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Locked In Prison I Found Hope
My name is Tim Ryan. I am a grateful recovering alcoholic and drug addict. My journey is just like many others: I let my world be taken over by drinking and drug use. I first tried heroin in 2001 and that took me down another 12-year road to hell. Many consequences occurred in those 12 years, including a number of overdoses. One of which happened behind the wheel of a car, putting four people into the hospital. Thank God everyone survived. In and out of county jails for a long time finally landed me in prison twice. My last trip to...
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Nearly ten years ago, I stood in a doorway with nothing but a couple trash bags of clothes, a Jeep on a car title loan, and a decision to make. Behind me were fourteen years of obsession and insanity surrounding drugs and whatever I had to do to get them. Fourteen years of putting those things in front of my family, my daughter and myself. In front of me was an opportunity for help that I wasn’t sure I even wanted. It was a small office, with a large, loud man trying to talk to me when all I could...
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Ryan Hampton
At the end, there were only two things I cared about: the bag of heroin on my glass topped coffee table, and the cell phone next to it. They were my two life lines. After a decade of abusing opiates, I couldn’t stop using heroin. I was psychologically, physically, and emotionally dependent on it. My phone, too, was an absolute necessity. It linked me to my network – which I’d started building since I worked in the White House as a young, ambitious staffer. On the last day of my drug use, I stared down at the table. To my...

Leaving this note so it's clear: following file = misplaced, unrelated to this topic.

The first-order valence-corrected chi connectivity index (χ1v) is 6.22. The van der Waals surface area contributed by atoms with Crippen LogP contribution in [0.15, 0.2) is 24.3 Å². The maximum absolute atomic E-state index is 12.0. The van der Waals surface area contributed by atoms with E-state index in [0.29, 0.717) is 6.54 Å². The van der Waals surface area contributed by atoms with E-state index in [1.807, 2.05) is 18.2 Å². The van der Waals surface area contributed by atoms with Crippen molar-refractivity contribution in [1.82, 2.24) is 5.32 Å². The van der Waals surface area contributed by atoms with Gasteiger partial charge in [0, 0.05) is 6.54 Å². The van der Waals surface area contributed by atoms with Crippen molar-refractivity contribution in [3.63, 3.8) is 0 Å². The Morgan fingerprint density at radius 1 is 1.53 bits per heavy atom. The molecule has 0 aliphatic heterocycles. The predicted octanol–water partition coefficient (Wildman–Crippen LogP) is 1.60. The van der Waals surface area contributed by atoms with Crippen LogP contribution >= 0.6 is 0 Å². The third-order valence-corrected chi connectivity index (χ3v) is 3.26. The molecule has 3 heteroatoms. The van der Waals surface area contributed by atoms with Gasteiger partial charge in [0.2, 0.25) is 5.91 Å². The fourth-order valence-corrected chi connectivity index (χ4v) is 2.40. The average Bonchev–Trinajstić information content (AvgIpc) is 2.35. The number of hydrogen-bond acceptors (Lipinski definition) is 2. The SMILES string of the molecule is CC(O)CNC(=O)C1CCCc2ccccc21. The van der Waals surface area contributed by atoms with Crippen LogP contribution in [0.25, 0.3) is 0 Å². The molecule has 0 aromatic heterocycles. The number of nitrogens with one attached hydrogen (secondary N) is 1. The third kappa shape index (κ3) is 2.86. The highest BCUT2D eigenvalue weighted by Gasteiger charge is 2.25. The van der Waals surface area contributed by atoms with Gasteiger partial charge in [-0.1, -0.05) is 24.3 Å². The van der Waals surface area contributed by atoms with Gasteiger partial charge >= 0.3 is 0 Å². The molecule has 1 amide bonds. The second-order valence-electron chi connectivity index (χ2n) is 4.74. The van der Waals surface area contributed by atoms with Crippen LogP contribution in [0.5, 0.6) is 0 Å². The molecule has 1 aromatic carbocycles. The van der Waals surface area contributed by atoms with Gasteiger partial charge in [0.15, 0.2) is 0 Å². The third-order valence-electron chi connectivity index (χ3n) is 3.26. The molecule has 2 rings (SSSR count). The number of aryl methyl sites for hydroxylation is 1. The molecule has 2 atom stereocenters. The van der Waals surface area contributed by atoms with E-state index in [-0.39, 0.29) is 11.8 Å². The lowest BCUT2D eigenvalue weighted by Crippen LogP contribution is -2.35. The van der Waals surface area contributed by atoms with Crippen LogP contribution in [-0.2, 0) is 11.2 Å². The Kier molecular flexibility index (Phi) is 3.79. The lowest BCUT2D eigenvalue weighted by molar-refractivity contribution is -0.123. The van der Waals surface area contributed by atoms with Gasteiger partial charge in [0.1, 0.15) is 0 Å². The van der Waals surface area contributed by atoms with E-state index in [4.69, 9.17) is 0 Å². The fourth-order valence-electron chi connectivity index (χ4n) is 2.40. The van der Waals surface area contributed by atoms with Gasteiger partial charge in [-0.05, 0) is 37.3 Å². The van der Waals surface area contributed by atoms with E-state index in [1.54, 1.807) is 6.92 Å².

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Alcohol almost cost me my life. Today I'm an advocate for my community.
I nearly died from alcohol poisoning when I was seventeen. It was the bottom-shelf, plastic-bottle vodka from a liquor store in Portsmouth, the kind we see discarded in alleys and not recycling bins. I was hospitalized and intubated. The nurses accidentally ruptured and paralyzed my vocal cord, leaving me whispering for the next nine years. Over those nine years I endured periodic arrests, near-misses with death, progressive drug addiction, and graduation to daily injection and suicidal thoughts. Help came later than some would have appreciated. I’m grateful to have survived as a result of the treatment I finally received five...
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A Mother Shares Her Anguish
A friend accidentally sent me a text message meant for someone else: “Hi. Here with a friend who just lost her son.” Then: “Oops.” Although the text wasn’t meant for me, it was about me. I am that friend who just lost her son. I am the woman with that sobriquet of sorrow that seems as apparent, even to strangers, as a slogan on my T-shirt or a neon sign above my head. I am different from who I was on that sunny morning two weeks ago when I walked out my front door and left behind my normal life...